I highly recommend that everyone, at some point in their life, drive across the country.
It’s important to know about where you live and be familiar with what things look and feel like in different parts of our nation.
I’ve driven across several times. And every time I do it, I’m reminded of how much I genuinely like Americans. As divided as we can be, we also share some inexplicable spirit; a drive tempered with a kindness that can only live in people born free.
My drive across the nation this year was done with my 11-year-old son riding shotgun. It was more of an introduction for him, but it was no different in the results it yielded in my heart and soul. I came away with a newfound respect for certain things and a surging optimism about the future and the general state of the world. In short …I think we (the United States) are gonna be okay.
There are things I might change if I had the power to. There’s some trouble with which we’re always going to have to contend. Still …I like us. A lot.
One of the stops on our journey was the Grand Canyon. If you’ve never seen it, and you live close to it, finish reading this and then get in your car and go see it …now. There’s a reason it’s a wonder of the world. It has become a bit of an American punch line and it resides in the ubiquity reserved for Elvis, apple pie and Christmas morning. But looking over the great expanse can and will put everything – including your own existence – into perspective. And, if you’re really looking, you’ll never be the same after seeing it.
The tricky thing about the Canyon is how long it takes to get to it. It’s not a road side attraction. You don’t just pop off the highway, grab and ice cream, see the Canyon, then head back to the water park. Getting to the Grand Canyon requires time and commitment.
My father took me to see it when I was 10. It took my breath away. But even so, I didn’t fully appreciate the moment I was experiencing. I was tired and hot and sleepy and grumpy. And I allowed all those things to influence what could’ve been a truly transcendent moment.
As it turned out, by the time my son and I reached the Canyon, he was all those things I just described. We had driven all day. We were hot and hungry and by the time we paid our $30 bucks to get in to the national park, I was starting to think jaded, “they’ve-turned-this-national-treasure-into-a-money-grab” thoughts. The traffic was moving at a snail’s pace. My son couldn’t stop whining and wishing we’d just forgotten the whole thing and gone on to Vegas. If I’m honest, I was agreeing with him.
We’d already driven over 70 miles of two lane road. That was AFTER driving for six hours on the interstate. Now, we were trapped in throngs of people and vehicles creeping toward some destination that seemed like it was getting farther away with every agonizing minute.
But finally we got to a parking lot. And we found a parking place. We jumped out of the rental car and stretched our legs, arguing about which direction to walk. As we both huffed and puffed and sniped back and forth about how hot we were and how much of a bad idea this was, we round a corner and topped a rise. And just as our whining began to wane …there it was. A gorge sliced into the earth so far deep and so far wide it can hardly be described with any accuracy.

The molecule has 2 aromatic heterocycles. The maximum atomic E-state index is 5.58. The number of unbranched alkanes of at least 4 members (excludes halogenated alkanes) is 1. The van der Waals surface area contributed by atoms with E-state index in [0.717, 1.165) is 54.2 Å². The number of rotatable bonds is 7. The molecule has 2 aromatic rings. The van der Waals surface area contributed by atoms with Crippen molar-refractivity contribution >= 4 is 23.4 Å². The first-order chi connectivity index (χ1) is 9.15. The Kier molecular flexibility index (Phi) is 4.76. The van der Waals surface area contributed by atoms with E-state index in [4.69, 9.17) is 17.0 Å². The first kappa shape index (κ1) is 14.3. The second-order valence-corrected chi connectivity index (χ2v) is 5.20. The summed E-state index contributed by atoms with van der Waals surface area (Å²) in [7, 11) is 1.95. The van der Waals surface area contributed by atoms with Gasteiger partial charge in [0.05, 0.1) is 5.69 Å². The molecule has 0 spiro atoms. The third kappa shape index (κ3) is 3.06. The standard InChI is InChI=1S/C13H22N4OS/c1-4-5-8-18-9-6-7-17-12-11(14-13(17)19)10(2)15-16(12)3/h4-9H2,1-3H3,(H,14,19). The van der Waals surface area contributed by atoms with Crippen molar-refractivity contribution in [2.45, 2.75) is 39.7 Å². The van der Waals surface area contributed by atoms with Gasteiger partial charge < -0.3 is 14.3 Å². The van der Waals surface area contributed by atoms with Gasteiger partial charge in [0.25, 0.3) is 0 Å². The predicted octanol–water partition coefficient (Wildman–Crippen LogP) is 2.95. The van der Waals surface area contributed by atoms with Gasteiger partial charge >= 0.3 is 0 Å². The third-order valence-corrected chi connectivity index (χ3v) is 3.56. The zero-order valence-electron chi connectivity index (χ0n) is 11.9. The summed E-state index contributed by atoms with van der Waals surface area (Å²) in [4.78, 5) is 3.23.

Once again …it took my breath away.
My son, who had been impressed with very little to that point, was silenced instantly. And as we stood dumbfounded and spell bound, a woman yelled out the word “yes!” and people broke into applause. A man just had taken his girlfriend out onto a jutting rock inside the canyon and proposed. My boy and I looked at each other and kind of smiled. That’s something you just don’t see everyday.
We were both fairly silent while exploring the southern rim and getting whatever inadequate pictures we could snap. We took in every angle we could get to and tried to take it all in. But two human eyes simply cannot take it all in. So, finally we sorta half saluted the marvel …and headed back to the car.
My son fell asleep on the drive to Vegas and kept quiet for most of the rest of the drive. The Grand Canyon had settled us down a little.
Since we’ve been home, we haven’t talked a lot about the trip. And I know that he was miserable for much of it. I can’t say that I blame him. Locking a kid in a car for 5 days is a tough proposition. But last night something on TV was showing the Grand Canyon. I blurted, “Hey buddy! There’s our Canyon!”
He stared at the screen and finally said, “Yeah. But it’s a lot more beautiful in person.” I smiled to myself. He was right. It is. And I’m glad he recognizes the wonder of it …after the fact.
Getting to the Grand Canyon is not easy. For us, there was nothing fun about it. It was grueling and God awful …until we got there.
That is a metaphor for the truly great things that happen to us; the wonders (if you will) in life. Very often the journey isn’t what you think it will be. It is often laced with uncertainty and deflated expectations. Sometimes we have pressed on toward something for so long and we’ve worked so hard to get there that we doubt the destination will live up to our efforts. Is it worth it? Should we keep going? What’s the point, anyway?
All I can say is that if you press on long enough, you will eventually get to a true wonder. And it will be so deep and wide and life-changing that you will forget the perils of the journey completely. They won’t even matter anymore. Because the wonder will re-set your eyes and reshape your beliefs on how amazing things can actually be …if you just keep going.
They say it’s about the journey …NOT the destination. Maybe that’s true.
But sometimes the destination is the Grand Canyon. And true wonders are worth every horrible mile.
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